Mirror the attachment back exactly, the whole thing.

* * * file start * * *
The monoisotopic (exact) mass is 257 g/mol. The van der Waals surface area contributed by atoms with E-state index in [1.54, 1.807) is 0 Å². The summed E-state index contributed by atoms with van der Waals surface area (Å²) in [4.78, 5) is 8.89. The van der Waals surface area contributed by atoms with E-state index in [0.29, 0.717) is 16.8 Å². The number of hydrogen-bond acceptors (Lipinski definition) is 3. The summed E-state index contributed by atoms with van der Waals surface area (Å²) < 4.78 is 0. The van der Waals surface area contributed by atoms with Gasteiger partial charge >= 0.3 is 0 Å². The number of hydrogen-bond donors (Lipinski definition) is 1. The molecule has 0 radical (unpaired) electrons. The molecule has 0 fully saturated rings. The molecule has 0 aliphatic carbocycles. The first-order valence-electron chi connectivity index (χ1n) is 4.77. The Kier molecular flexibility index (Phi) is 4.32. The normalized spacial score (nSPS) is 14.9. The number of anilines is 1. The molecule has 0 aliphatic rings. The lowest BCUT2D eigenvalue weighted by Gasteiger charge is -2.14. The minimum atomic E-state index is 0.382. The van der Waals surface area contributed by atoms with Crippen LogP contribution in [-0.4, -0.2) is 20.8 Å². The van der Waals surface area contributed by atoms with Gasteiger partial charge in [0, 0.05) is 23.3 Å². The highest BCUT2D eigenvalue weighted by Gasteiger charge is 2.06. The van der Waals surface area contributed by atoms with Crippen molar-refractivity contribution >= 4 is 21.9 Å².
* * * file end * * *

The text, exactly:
The monoisotopic (exact) mass is 257 g/mol. The van der Waals surface area contributed by atoms with E-state index in [1.54, 1.807) is 0 Å². The summed E-state index contributed by atoms with van der Waals surface area (Å²) in [4.78, 5) is 8.89. The van der Waals surface area contributed by atoms with E-state index in [0.29, 0.717) is 16.8 Å². The number of hydrogen-bond acceptors (Lipinski definition) is 3. The summed E-state index contributed by atoms with van der Waals surface area (Å²) < 4.78 is 0. The van der Waals surface area contributed by atoms with Gasteiger partial charge >= 0.3 is 0 Å². The number of hydrogen-bond donors (Lipinski definition) is 1. The molecule has 0 radical (unpaired) electrons. The molecule has 0 fully saturated rings. The molecule has 0 aliphatic carbocycles. The first-order valence-electron chi connectivity index (χ1n) is 4.77. The Kier molecular flexibility index (Phi) is 4.32. The normalized spacial score (nSPS) is 14.9. The number of anilines is 1. The molecule has 0 aliphatic rings. The lowest BCUT2D eigenvalue weighted by Gasteiger charge is -2.14. The minimum atomic E-state index is 0.382. The van der Waals surface area contributed by atoms with Crippen LogP contribution in [-0.4, -0.2) is 20.8 Å². The van der Waals surface area contributed by atoms with Gasteiger partial charge in [0, 0.05) is 23.3 Å². The highest BCUT2D eigenvalue weighted by Gasteiger charge is 2.06. The van der Waals surface area contributed by atoms with Crippen molar-refractivity contribution >= 4 is 21.9 Å².